The Last Container From England

What a relief that this last container load of garden ornament from England is finally in my possession.  Though importing garden ornament from Europe really belongs on that “do not try this at home” list, it is incredibly exciting to cut off that lock, and unload the truck.  It has been seven months since Rob shopped in England-for him, the unloading is old home week.  I am always surprised by what I see, in spite of the fact that he sends me lots of pictures.  There is no substitute for the real thing.  

Some purchases might make you wonder.  Who imports fence poles from England?  Someone whose romance with the garden is long standing and on going-that would be Rob.  These are no ordinary fence poles.  They are whittled from sweet chestnut with a draw knife, and designed to anchor rolls of sweet chestnut pale fencing. Castanea sativa was introduced to Britain by the Romans; it is a very important tree in the English landscape.  An introduction to a segment of British gardening life is what came off the container-not a pallet of poles.

An exposure to the tools and ornament of a garden culture other than my own is a gift from an unlikely source-modern technology.  I am sure there was a time when garden ornament never travelled far from where it was made.  The ocean between my garden, and a British garden, does not seem as large as it once was, given shipping containers, giant boats, and trucks-not to mention the communications systems that keep them all functioning towards a specific end.  My local decomposed granite is so different than that granite available in California, but should you want our granite, it is possible for you to have it.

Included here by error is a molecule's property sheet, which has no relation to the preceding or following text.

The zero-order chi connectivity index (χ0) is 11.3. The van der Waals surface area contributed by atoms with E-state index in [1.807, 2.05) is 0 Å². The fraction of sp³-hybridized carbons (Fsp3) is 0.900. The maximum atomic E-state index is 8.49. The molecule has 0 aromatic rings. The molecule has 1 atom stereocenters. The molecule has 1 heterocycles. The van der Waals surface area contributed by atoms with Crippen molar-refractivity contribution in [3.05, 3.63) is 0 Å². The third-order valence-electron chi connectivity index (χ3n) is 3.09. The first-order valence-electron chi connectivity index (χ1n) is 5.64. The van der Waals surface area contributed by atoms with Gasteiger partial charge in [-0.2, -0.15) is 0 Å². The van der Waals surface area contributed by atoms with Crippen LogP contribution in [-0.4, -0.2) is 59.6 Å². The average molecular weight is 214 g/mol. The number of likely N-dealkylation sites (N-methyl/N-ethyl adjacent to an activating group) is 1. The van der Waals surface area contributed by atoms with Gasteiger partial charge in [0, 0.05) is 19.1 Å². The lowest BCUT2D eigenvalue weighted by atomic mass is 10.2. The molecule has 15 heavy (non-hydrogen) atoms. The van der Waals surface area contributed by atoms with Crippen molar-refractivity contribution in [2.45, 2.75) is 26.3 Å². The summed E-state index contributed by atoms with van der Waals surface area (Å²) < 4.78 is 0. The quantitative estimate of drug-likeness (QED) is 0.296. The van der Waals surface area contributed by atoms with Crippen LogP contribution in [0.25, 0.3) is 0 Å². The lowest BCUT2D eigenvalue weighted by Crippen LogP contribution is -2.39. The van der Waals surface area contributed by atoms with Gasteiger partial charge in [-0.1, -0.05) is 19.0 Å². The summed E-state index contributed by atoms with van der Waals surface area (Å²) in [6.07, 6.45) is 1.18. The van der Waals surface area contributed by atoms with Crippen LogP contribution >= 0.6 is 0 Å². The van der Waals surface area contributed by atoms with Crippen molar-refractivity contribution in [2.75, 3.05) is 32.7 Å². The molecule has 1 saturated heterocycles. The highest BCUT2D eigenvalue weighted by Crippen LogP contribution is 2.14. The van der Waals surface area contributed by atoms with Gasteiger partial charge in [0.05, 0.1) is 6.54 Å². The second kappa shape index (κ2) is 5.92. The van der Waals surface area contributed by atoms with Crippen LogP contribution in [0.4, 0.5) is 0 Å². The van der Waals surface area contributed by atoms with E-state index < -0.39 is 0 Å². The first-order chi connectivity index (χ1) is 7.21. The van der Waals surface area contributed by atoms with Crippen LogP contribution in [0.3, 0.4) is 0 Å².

These large simple wood panels are known as sheep’s hurdles. They are traditionally used to make a temporary pen for sheep taken to market.  What would I do with them?  One panel would make a suberb support for a lax growing rose; a pair might beautifully signal the entrance to a vegetable or cutting garden.  They would make a great companion to any number of vining plants.   

A pair of Victoian era cast iron horse troughs took my breath away.  OK, how does a horse trough get this level of respect?  They are visually very strong, and have great scale.

Six inch diameter chestnut poles are processed for fencing on a woodland site by a pale-maker.  The poles are stripped of their bark, and then they are riven by hand on the radial axis, to produce those fairly regular triangular shaped slats know as pales.  Once bound together with galvanized wire, the result is a rustic but entirely serviceable fencing.  The Chestnut Fencing Manufacturer’s Society puts the lifespan of this fencing at 20 years or better.  All of the above is courtesy of Chris Howkins’ book “Sweet Chestnut: History, Landscape, People”.   

These poles will do an admirable job of holding up the paling fencing.  Their history will add a good deal of flavor to a garden.

This weathered English bench is of classical design and workmanship.  Made from both teak and iroko, it has many years of service ahead of it. 

And for the first time, Burgon and Ball garden tools.  Based in Sheffield, England, they make sheep shears-perfect for pruning the soft growth on boxwood. 

    And lest I forget-this container had boxes and boxes of Nutscene jute garden twine.  Just to open the boxes is an experience; that organic and pungent smell of jute filled the garage.   We have just about all the fixings for a great spring now.  Like every other gardener we are impatiently waiting on some spring weather to go with.